¶ 8 Wisconsin Stat. § 752.35 (2009–10) provides this court with discretion to reverse a judgment by the trial court “if it appears from the record that the real controversy has not been fully tried, or that it is probable that justice has for any reason miscarried.” In order to establish that the real controversy has not been fully tried, a party must show “that the jury was precluded from considering important testimony that bore on an important issue or that certain evidence which was improperly received clouded a crucial issue in the case.” State v. Darcy N.K., 218 Wis.2d 640, 667, 581 N.W.2d 567 (Ct.App.1998) (internal citation omitted). To establish a miscarriage of justice, there must be “a substantial degree of probability that a new trial would produce a different result.” Id. In either case, however, we will exercise our discretionary reversal power only sparingly. Vollmer v. Luety, 156 Wis.2d 1, 11, 456 N.W.2d 797 (1990).
All references to the Wisconsin Statutes are to the 2009–10 version unless otherwise noted.
¶ 9 We are satisfied that the jury instruction was sufficient to try the real controversy here. First, although Martin's notes did not specify a location for the proposed sexual contact with the teenager, the jury could reasonably infer beyond a reasonable doubt that Martin intended to have sexual contact with the teenager either in Martin's apartment or the apartment in which she was babysitting. Since Martin arranged for the teenager to retrieve the notes on a patio outside of the apartments, asking her to engage in sexual activity in either apartment was an attempt to cause her to go into a secluded place from the patio for purposes of sexual contact.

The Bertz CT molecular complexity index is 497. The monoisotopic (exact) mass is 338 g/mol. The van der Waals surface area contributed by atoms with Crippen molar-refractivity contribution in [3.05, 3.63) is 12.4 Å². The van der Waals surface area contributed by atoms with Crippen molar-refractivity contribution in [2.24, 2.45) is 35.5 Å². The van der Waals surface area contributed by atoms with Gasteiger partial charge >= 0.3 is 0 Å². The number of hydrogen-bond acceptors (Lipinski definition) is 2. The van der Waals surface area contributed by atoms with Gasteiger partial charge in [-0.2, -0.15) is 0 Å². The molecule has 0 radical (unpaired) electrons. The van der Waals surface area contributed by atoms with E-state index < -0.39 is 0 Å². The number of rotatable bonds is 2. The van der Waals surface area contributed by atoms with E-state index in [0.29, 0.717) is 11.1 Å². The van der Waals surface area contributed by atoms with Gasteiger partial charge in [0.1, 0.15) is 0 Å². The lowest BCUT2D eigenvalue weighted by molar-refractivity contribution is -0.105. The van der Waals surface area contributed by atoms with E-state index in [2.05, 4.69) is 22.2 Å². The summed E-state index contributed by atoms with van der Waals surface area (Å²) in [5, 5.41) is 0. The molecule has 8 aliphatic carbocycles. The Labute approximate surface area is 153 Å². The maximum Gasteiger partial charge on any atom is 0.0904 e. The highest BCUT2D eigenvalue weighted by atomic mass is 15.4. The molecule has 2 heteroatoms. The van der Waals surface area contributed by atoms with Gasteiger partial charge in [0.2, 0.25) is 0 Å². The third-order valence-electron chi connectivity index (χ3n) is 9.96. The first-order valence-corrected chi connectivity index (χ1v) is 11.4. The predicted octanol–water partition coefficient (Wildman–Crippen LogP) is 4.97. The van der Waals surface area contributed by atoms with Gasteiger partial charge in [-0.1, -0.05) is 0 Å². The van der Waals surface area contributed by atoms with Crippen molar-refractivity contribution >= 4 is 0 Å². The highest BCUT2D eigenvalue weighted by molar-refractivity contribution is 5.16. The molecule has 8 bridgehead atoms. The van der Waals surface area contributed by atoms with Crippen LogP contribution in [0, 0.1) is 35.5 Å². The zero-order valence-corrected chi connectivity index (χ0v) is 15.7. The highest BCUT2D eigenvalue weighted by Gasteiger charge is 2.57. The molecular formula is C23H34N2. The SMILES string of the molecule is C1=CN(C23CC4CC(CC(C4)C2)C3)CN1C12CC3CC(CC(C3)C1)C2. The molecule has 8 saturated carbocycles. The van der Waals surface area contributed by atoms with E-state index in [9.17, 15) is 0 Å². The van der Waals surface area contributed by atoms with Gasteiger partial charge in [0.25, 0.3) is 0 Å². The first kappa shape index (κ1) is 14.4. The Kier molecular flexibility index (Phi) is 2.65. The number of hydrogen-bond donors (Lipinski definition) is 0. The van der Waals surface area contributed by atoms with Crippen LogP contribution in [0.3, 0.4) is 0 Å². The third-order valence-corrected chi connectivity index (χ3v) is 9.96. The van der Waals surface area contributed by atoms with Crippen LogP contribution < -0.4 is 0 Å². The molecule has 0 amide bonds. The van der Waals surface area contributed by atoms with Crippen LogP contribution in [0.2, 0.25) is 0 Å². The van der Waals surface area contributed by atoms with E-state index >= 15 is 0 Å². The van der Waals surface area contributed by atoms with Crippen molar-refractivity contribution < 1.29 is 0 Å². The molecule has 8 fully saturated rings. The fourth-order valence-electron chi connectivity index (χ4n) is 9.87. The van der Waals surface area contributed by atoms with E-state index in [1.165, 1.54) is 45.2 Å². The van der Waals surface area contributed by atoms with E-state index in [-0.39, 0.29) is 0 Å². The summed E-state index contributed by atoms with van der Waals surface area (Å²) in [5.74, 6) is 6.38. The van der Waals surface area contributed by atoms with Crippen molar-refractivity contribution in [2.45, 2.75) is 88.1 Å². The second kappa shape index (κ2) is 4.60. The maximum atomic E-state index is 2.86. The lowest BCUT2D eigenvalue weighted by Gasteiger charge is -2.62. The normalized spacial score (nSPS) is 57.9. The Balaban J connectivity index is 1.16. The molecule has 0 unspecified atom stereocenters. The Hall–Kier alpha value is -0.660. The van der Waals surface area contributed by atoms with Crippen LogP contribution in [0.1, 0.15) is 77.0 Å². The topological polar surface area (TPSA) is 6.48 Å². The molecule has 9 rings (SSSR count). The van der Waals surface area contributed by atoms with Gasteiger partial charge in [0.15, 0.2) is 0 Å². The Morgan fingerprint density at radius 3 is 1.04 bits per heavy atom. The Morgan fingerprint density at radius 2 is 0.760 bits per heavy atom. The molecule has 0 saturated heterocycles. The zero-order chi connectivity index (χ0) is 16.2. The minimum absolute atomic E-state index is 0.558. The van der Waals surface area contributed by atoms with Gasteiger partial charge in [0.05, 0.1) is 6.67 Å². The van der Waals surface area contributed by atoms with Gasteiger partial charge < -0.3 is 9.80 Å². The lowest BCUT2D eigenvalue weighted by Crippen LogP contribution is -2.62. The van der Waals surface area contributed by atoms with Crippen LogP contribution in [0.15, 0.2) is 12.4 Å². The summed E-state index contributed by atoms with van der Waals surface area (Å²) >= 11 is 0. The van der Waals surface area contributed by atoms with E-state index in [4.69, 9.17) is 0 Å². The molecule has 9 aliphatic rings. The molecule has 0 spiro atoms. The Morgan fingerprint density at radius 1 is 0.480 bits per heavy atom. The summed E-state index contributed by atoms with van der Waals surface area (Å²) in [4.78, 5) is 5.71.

¶ 10 The teenaged victim had once been issued a citation for obstruction because a police officer believed that she had lied in claiming that a man exposed himself to her after the man's wife caught her loitering outside their home and leaving a note. Martin wanted to introduce this information as purported evidence of a pattern of the teenager, chasing after married men, and then making false accusations to shift attention from her own behavior because she feared her father would be angry.